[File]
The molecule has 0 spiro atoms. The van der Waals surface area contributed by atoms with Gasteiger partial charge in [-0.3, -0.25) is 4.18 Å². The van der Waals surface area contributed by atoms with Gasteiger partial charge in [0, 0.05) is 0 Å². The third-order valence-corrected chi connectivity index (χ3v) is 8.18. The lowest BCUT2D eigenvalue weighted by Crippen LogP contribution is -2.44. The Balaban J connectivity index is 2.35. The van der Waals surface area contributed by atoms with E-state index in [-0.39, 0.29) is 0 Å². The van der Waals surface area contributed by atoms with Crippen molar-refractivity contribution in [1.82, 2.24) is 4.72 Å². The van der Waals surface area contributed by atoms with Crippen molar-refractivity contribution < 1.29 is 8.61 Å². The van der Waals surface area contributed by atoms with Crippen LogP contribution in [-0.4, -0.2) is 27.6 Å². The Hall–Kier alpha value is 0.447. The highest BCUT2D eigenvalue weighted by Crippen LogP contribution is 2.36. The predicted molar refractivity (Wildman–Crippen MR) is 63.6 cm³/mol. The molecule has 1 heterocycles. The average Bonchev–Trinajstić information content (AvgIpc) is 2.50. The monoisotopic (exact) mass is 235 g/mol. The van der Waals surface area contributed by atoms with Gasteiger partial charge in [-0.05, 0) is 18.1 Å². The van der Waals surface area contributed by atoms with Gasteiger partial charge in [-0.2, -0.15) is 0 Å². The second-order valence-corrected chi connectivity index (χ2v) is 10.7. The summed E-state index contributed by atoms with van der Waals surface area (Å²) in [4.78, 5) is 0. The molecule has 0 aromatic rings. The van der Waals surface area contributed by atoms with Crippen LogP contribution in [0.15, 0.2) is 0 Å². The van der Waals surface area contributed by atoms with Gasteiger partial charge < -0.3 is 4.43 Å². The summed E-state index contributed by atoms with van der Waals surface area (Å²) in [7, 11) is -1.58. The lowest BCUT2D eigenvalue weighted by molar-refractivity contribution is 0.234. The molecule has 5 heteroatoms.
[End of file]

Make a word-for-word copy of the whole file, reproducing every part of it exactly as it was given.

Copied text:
The molecule has 0 spiro atoms. The van der Waals surface area contributed by atoms with Gasteiger partial charge in [-0.3, -0.25) is 4.18 Å². The van der Waals surface area contributed by atoms with Gasteiger partial charge in [0, 0.05) is 0 Å². The third-order valence-corrected chi connectivity index (χ3v) is 8.18. The lowest BCUT2D eigenvalue weighted by Crippen LogP contribution is -2.44. The Balaban J connectivity index is 2.35. The van der Waals surface area contributed by atoms with E-state index in [-0.39, 0.29) is 0 Å². The van der Waals surface area contributed by atoms with Crippen molar-refractivity contribution in [1.82, 2.24) is 4.72 Å². The van der Waals surface area contributed by atoms with Crippen molar-refractivity contribution < 1.29 is 8.61 Å². The van der Waals surface area contributed by atoms with Crippen LogP contribution in [-0.4, -0.2) is 27.6 Å². The Hall–Kier alpha value is 0.447. The highest BCUT2D eigenvalue weighted by Crippen LogP contribution is 2.36. The predicted molar refractivity (Wildman–Crippen MR) is 63.6 cm³/mol. The molecule has 1 heterocycles. The average Bonchev–Trinajstić information content (AvgIpc) is 2.50. The monoisotopic (exact) mass is 235 g/mol. The van der Waals surface area contributed by atoms with Gasteiger partial charge in [-0.05, 0) is 18.1 Å². The van der Waals surface area contributed by atoms with Gasteiger partial charge in [-0.2, -0.15) is 0 Å². The second-order valence-corrected chi connectivity index (χ2v) is 10.7. The summed E-state index contributed by atoms with van der Waals surface area (Å²) in [4.78, 5) is 0. The molecule has 0 aromatic rings. The van der Waals surface area contributed by atoms with Crippen LogP contribution in [0.15, 0.2) is 0 Å². The van der Waals surface area contributed by atoms with Gasteiger partial charge < -0.3 is 4.43 Å². The summed E-state index contributed by atoms with van der Waals surface area (Å²) in [7, 11) is -1.58. The lowest BCUT2D eigenvalue weighted by molar-refractivity contribution is 0.234. The molecule has 5 heteroatoms.